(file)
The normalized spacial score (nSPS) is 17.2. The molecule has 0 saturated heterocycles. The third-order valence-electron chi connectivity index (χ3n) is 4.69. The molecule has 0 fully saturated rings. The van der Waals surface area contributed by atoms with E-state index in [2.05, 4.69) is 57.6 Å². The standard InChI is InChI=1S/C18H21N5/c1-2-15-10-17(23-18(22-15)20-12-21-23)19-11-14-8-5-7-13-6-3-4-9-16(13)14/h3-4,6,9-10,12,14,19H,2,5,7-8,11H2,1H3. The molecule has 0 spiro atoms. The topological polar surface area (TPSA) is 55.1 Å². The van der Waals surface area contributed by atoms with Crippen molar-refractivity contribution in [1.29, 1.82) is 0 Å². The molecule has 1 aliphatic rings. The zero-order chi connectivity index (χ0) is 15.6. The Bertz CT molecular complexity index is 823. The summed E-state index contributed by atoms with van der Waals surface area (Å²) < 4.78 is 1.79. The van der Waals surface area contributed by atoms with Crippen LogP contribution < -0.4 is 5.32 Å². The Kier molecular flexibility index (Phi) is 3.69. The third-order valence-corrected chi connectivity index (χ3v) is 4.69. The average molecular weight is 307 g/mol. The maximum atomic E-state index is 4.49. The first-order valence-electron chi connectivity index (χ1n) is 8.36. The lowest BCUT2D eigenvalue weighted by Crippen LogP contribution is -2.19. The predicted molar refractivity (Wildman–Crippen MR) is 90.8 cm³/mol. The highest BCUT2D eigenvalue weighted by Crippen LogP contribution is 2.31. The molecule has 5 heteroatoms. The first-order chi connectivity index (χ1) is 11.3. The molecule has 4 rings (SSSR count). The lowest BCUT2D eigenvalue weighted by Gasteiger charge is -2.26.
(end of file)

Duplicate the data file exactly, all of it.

The normalized spacial score (nSPS) is 17.2. The molecule has 0 saturated heterocycles. The third-order valence-electron chi connectivity index (χ3n) is 4.69. The molecule has 0 fully saturated rings. The van der Waals surface area contributed by atoms with E-state index in [2.05, 4.69) is 57.6 Å². The standard InChI is InChI=1S/C18H21N5/c1-2-15-10-17(23-18(22-15)20-12-21-23)19-11-14-8-5-7-13-6-3-4-9-16(13)14/h3-4,6,9-10,12,14,19H,2,5,7-8,11H2,1H3. The molecule has 0 spiro atoms. The topological polar surface area (TPSA) is 55.1 Å². The van der Waals surface area contributed by atoms with Crippen molar-refractivity contribution in [1.29, 1.82) is 0 Å². The molecule has 1 aliphatic rings. The zero-order chi connectivity index (χ0) is 15.6. The Bertz CT molecular complexity index is 823. The summed E-state index contributed by atoms with van der Waals surface area (Å²) < 4.78 is 1.79. The van der Waals surface area contributed by atoms with Crippen LogP contribution < -0.4 is 5.32 Å². The Kier molecular flexibility index (Phi) is 3.69. The third-order valence-corrected chi connectivity index (χ3v) is 4.69. The average molecular weight is 307 g/mol. The maximum atomic E-state index is 4.49. The first-order valence-electron chi connectivity index (χ1n) is 8.36. The lowest BCUT2D eigenvalue weighted by Crippen LogP contribution is -2.19. The predicted molar refractivity (Wildman–Crippen MR) is 90.8 cm³/mol. The highest BCUT2D eigenvalue weighted by Crippen LogP contribution is 2.31. The molecule has 5 heteroatoms. The first-order chi connectivity index (χ1) is 11.3. The molecule has 4 rings (SSSR count). The lowest BCUT2D eigenvalue weighted by Gasteiger charge is -2.26.